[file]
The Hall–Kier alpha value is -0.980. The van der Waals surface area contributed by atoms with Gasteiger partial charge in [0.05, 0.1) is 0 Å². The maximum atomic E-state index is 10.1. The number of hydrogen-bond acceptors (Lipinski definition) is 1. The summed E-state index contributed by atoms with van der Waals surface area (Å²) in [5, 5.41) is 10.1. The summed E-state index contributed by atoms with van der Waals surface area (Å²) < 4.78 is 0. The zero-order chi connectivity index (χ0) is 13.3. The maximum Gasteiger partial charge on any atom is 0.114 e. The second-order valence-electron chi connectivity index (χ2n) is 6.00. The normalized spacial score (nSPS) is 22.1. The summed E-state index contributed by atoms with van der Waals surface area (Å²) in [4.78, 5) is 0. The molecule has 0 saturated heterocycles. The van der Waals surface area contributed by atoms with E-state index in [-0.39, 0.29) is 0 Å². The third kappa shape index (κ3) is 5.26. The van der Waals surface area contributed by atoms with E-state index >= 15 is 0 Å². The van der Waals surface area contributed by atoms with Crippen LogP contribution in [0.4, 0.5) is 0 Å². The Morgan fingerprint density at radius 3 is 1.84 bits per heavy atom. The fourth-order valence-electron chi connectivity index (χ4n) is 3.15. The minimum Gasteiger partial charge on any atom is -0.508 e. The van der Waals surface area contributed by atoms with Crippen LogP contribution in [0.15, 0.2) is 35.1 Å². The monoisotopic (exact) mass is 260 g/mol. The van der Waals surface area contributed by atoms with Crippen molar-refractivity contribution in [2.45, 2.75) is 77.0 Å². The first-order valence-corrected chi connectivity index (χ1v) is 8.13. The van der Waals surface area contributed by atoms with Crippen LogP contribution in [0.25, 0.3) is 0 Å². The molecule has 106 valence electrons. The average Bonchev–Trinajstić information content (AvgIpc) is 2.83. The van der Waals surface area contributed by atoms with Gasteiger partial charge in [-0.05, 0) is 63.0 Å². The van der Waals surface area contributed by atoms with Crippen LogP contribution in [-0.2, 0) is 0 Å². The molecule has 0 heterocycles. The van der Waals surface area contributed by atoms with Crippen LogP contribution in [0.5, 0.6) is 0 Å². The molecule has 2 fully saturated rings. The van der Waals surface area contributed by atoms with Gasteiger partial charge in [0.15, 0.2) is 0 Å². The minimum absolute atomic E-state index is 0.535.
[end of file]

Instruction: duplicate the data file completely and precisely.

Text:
The Hall–Kier alpha value is -0.980. The van der Waals surface area contributed by atoms with Gasteiger partial charge in [0.05, 0.1) is 0 Å². The maximum atomic E-state index is 10.1. The number of hydrogen-bond acceptors (Lipinski definition) is 1. The summed E-state index contributed by atoms with van der Waals surface area (Å²) in [5, 5.41) is 10.1. The summed E-state index contributed by atoms with van der Waals surface area (Å²) < 4.78 is 0. The zero-order chi connectivity index (χ0) is 13.3. The maximum Gasteiger partial charge on any atom is 0.114 e. The second-order valence-electron chi connectivity index (χ2n) is 6.00. The normalized spacial score (nSPS) is 22.1. The summed E-state index contributed by atoms with van der Waals surface area (Å²) in [4.78, 5) is 0. The molecule has 0 saturated heterocycles. The van der Waals surface area contributed by atoms with E-state index in [-0.39, 0.29) is 0 Å². The third kappa shape index (κ3) is 5.26. The van der Waals surface area contributed by atoms with E-state index >= 15 is 0 Å². The van der Waals surface area contributed by atoms with Crippen LogP contribution in [0.4, 0.5) is 0 Å². The Morgan fingerprint density at radius 3 is 1.84 bits per heavy atom. The fourth-order valence-electron chi connectivity index (χ4n) is 3.15. The minimum Gasteiger partial charge on any atom is -0.508 e. The van der Waals surface area contributed by atoms with Crippen LogP contribution in [0.15, 0.2) is 35.1 Å². The monoisotopic (exact) mass is 260 g/mol. The van der Waals surface area contributed by atoms with Crippen molar-refractivity contribution in [2.45, 2.75) is 77.0 Å². The first-order valence-corrected chi connectivity index (χ1v) is 8.13. The van der Waals surface area contributed by atoms with Crippen LogP contribution in [0.25, 0.3) is 0 Å². The molecule has 106 valence electrons. The average Bonchev–Trinajstić information content (AvgIpc) is 2.83. The van der Waals surface area contributed by atoms with Gasteiger partial charge in [-0.05, 0) is 63.0 Å². The van der Waals surface area contributed by atoms with Crippen LogP contribution in [-0.2, 0) is 0 Å². The molecule has 0 heterocycles. The van der Waals surface area contributed by atoms with Crippen LogP contribution in [0.5, 0.6) is 0 Å². The molecule has 2 fully saturated rings. The van der Waals surface area contributed by atoms with Gasteiger partial charge in [0.15, 0.2) is 0 Å². The minimum absolute atomic E-state index is 0.535.